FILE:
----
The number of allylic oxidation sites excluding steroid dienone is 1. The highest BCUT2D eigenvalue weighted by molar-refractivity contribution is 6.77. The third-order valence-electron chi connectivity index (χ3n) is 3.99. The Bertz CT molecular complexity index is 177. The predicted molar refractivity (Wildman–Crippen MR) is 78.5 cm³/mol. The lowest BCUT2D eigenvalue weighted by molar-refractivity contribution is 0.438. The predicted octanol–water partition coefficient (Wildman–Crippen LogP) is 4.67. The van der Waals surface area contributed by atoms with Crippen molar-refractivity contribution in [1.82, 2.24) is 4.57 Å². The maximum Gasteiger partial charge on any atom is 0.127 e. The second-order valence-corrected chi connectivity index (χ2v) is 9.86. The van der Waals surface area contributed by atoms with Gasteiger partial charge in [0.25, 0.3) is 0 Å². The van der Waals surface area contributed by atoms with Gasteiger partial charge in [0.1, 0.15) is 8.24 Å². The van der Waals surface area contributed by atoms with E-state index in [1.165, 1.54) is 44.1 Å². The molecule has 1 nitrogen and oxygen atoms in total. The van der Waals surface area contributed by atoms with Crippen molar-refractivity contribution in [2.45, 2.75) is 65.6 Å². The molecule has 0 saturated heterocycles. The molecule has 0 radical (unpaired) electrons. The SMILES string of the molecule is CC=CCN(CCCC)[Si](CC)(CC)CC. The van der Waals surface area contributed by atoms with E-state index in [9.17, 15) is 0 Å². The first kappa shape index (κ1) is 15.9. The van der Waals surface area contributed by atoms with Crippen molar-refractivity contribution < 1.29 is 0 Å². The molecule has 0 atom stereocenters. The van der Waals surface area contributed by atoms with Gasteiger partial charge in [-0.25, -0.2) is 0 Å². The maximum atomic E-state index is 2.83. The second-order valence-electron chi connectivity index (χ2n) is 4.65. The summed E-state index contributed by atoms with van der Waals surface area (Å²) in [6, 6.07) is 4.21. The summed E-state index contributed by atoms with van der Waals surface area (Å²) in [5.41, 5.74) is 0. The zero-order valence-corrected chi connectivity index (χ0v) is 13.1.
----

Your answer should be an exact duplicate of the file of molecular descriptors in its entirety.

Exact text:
The number of allylic oxidation sites excluding steroid dienone is 1. The highest BCUT2D eigenvalue weighted by molar-refractivity contribution is 6.77. The third-order valence-electron chi connectivity index (χ3n) is 3.99. The Bertz CT molecular complexity index is 177. The predicted molar refractivity (Wildman–Crippen MR) is 78.5 cm³/mol. The lowest BCUT2D eigenvalue weighted by molar-refractivity contribution is 0.438. The predicted octanol–water partition coefficient (Wildman–Crippen LogP) is 4.67. The van der Waals surface area contributed by atoms with Crippen molar-refractivity contribution in [1.82, 2.24) is 4.57 Å². The maximum Gasteiger partial charge on any atom is 0.127 e. The second-order valence-corrected chi connectivity index (χ2v) is 9.86. The van der Waals surface area contributed by atoms with Gasteiger partial charge in [0.25, 0.3) is 0 Å². The van der Waals surface area contributed by atoms with Gasteiger partial charge in [0.1, 0.15) is 8.24 Å². The van der Waals surface area contributed by atoms with E-state index in [1.165, 1.54) is 44.1 Å². The molecule has 1 nitrogen and oxygen atoms in total. The van der Waals surface area contributed by atoms with Crippen molar-refractivity contribution in [2.45, 2.75) is 65.6 Å². The molecule has 0 saturated heterocycles. The molecule has 0 radical (unpaired) electrons. The SMILES string of the molecule is CC=CCN(CCCC)[Si](CC)(CC)CC. The van der Waals surface area contributed by atoms with E-state index in [9.17, 15) is 0 Å². The first kappa shape index (κ1) is 15.9. The van der Waals surface area contributed by atoms with Crippen molar-refractivity contribution < 1.29 is 0 Å². The molecule has 0 atom stereocenters. The van der Waals surface area contributed by atoms with Gasteiger partial charge in [-0.25, -0.2) is 0 Å². The maximum atomic E-state index is 2.83. The second-order valence-electron chi connectivity index (χ2n) is 4.65. The summed E-state index contributed by atoms with van der Waals surface area (Å²) in [6, 6.07) is 4.21. The summed E-state index contributed by atoms with van der Waals surface area (Å²) in [5.41, 5.74) is 0. The zero-order valence-corrected chi connectivity index (χ0v) is 13.1.